Social Anxiety Disorder Diagnosis and Treatment
Social Anxiety Disorder Diagnosis and Treatment
Learn about social anxiety disorder and its causes, signs, symptoms, and treatment options.
Table of Contents
What Is Social Anxiety Disorder?
Social anxiety disorder, also known as SAD, is a type of phobia in which the individual has a severe and excessive fear of social interaction. SAD can vary in severity, from general anxiety about social situations to a debilitating fear that can lead to isolation and decreased quality of life.
How Common Is Social Anxiety Disorder?
When understanding this number, it’s important to recognize that SAD is more than just shyness, which may be present at all stages of life. The feelings of social anxiety are much more severe.
What Does Social Anxiety Feel Like?
Social anxiety goes beyond general shyness, as it is a debilitating fear of being judged. For many, SAD feels like the person is constantly being watched by peers and those around them in a social situation with the intention of judging. This can result in severe anxiety about embarrassing oneself or being humiliated.2
As a result, the feelings of social anxiety can lead to isolation to reduce the symptoms that occur in a social situation.
Social Anxiety vs. Avoidant Personality
Although social anxiety disorder can lead to avoidant tendencies, it is not the same as avoidant personality disorder. SAD is an anxiety disorder and type of phobia, while avoidant personality disorder, or APD, is a cluster C personality disorder.
At a glance, both conditions are extremely similar. In fact, most differences are found in logistics and terminology, which can impact how either is treated.
Risk Factors for Developing a Social Anxiety Disorder
While there is no single cause of social anxiety disorder, there are certain factors that may increase the risk of developing the disorder. These can include:
Social Anxiety in Teens
The teenage years can be a difficult time for many as they grow into this new phase of life. Generally, shyness and even mild anxiety are common during this time, especially with the transition to high school and the beginnings of adulthood.
Regardless, severe anxiety that prevents students from attending school or causes incapacitating symptoms that keeps them from engaging in social interaction may be indicators of social anxiety. In many studies, the teenage years have been considered the time when social anxiety disorder may become more noticeable.4
Signs and Symptoms of Social Anxiety Disorder
The first step to receiving a diagnosis for social anxiety disorder is to recognize and identify the signs and symptoms. Symptoms of social anxiety disorder can be either emotional, physical, or behavioral and may include:
Symptoms of Social Anxiety Disorder in Children
Social anxiety disorder may present differently in children and teenagers. Younger children may not be able to verbalize their feelings properly, but reluctance to be in social situations, strong emotions around strangers, isolation, or other similar signs may be noticeable.
Some children may also present with signs of general anxiety, such as difficulty sleeping or stomach issues like nausea.
How Is Social Anxiety Disorder Diagnosed?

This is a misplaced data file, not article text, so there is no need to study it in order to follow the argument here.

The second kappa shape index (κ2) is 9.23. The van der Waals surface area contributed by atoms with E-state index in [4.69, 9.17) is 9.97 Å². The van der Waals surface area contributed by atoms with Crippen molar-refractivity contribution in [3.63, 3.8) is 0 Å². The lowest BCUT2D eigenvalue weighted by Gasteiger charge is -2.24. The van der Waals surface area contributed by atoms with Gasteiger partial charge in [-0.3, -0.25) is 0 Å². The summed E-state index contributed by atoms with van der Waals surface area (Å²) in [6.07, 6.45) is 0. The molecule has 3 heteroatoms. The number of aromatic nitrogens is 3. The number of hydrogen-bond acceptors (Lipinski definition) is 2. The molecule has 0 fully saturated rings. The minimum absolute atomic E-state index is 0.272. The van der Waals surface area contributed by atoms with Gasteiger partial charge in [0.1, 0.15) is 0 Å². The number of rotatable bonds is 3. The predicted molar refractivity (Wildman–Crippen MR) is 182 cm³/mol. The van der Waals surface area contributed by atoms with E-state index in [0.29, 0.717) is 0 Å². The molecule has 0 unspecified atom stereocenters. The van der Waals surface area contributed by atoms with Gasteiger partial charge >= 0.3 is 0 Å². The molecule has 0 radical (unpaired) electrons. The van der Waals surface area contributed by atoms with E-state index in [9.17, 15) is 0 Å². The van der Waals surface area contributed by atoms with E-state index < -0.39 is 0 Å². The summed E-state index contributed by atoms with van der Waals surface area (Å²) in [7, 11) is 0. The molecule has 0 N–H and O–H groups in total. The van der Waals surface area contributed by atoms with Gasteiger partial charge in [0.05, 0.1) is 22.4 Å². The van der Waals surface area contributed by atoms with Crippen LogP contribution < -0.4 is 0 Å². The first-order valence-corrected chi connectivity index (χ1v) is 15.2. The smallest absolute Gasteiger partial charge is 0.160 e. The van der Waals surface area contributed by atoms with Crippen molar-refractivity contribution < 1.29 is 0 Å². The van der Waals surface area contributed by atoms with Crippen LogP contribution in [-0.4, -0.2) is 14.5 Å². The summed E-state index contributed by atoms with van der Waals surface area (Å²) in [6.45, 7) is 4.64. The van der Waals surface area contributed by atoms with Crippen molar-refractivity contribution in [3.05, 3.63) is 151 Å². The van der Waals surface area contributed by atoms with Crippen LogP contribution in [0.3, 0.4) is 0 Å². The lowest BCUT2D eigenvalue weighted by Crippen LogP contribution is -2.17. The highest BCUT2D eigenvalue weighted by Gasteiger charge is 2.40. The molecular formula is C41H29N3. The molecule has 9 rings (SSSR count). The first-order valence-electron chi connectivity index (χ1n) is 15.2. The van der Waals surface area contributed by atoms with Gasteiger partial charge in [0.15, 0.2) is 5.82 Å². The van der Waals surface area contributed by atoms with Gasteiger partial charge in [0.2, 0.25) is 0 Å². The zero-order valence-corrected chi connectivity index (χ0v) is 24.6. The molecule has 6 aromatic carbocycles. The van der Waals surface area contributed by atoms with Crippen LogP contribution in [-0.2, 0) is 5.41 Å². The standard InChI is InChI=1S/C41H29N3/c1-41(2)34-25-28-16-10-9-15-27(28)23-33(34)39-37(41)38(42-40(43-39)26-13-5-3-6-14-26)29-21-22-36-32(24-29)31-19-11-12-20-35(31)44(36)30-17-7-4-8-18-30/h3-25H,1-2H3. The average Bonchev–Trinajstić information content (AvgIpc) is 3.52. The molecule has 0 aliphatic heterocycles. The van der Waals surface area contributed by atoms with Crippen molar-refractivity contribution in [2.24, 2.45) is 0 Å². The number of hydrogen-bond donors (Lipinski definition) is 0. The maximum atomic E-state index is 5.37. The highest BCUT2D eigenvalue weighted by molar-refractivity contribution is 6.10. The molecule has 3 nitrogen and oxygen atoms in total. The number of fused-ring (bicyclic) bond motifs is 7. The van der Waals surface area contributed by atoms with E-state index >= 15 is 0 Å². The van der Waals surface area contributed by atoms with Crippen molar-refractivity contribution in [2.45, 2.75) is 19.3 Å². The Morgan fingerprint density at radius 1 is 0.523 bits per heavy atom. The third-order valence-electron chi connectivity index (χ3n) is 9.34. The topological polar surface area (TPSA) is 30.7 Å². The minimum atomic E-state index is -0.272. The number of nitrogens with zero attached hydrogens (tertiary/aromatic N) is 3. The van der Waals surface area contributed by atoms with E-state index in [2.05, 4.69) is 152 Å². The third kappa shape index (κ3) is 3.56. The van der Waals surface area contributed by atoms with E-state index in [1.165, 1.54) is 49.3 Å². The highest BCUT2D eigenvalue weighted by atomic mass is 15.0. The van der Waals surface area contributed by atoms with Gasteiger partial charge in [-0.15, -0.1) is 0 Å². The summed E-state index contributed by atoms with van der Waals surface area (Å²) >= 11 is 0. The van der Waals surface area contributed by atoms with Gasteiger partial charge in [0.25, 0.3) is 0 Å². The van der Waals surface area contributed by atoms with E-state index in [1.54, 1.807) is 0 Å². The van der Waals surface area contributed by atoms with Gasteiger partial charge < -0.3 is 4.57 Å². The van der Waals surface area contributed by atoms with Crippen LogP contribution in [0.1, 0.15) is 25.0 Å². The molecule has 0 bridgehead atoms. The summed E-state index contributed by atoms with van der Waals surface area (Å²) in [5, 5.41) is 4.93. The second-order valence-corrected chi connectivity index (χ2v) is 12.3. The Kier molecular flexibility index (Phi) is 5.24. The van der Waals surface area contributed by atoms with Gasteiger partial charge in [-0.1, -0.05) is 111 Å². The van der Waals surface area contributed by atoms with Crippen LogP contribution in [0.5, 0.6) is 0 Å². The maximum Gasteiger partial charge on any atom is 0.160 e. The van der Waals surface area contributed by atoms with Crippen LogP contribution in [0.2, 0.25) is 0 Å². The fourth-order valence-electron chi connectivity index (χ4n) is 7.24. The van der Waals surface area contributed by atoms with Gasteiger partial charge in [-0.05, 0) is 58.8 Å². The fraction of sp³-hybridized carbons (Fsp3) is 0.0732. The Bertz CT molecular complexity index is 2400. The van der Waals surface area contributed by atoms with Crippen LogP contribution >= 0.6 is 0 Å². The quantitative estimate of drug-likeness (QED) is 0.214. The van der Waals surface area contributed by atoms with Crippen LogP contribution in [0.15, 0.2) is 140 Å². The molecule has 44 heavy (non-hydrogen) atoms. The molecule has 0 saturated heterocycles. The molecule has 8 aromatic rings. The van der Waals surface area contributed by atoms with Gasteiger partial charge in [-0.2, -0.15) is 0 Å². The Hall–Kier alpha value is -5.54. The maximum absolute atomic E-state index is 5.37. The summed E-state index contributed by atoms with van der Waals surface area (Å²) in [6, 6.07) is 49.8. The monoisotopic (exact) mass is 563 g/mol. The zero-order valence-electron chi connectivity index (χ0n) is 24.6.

Social anxiety disorder is recognized in the DSM-5, the latest edition of the manual used to identify and diagnose mental disorders and illnesses. As a result, there are several possible methods to diagnosing social anxiety, including conversations with a doctor and specific tests.
For children and teens, a health professional may schedule interviews with family members in order to gain a better understanding and perspective of the severity of signs and symptoms.
Treatments for Social Anxiety Disorder
Social anxiety disorder is a debilitating phobia that can prevent people from enjoying social situations with friends and loved ones. Nevertheless, like many other phobias or disorders, there is a range of treatment options available for those with SAD.
Different forms of psychotherapy may be useful in treating social anxiety disorder. Psychotherapy promotes mindfulness and encourages individuals to better understand the source and reality of their thoughts.
Cognitive Behavioral Therapy
Cognitive behavioral therapy, or CBT, helps people better understand the connection between their thoughts and behaviors. This can be used to promote a more positive mindset that allows for better management of symptoms.
Medication can help address the root of anxiety while working to help reduce the severity of symptoms to a manageable level. Medication may be used alone or in combination with different types of therapy.
With so many people in the United States dealing with social anxiety disorder, many support groups are available throughout the country. Since support groups revolve around social interaction, it can be intimidating. However, it acts as exposure therapy and helps individuals develop a more comfortable mindset in social situations by beginning in a small, secure environment.
In addition to in-person groups, social support groups can be found online.
While finding treatment for social anxiety disorder can be daunting, it doesn’t have to be. There are many treatment options available, ready to help you restore your everyday quality of life at a comfortable pace. At J. Flowers Health Institute, we have a full staff of professionals who are ready and eager to approach your individual situation with empathy and healing. We are ready to help you take back control over your own life journey. Contact J. Flowers Health Institute today and begin your journey to a better life.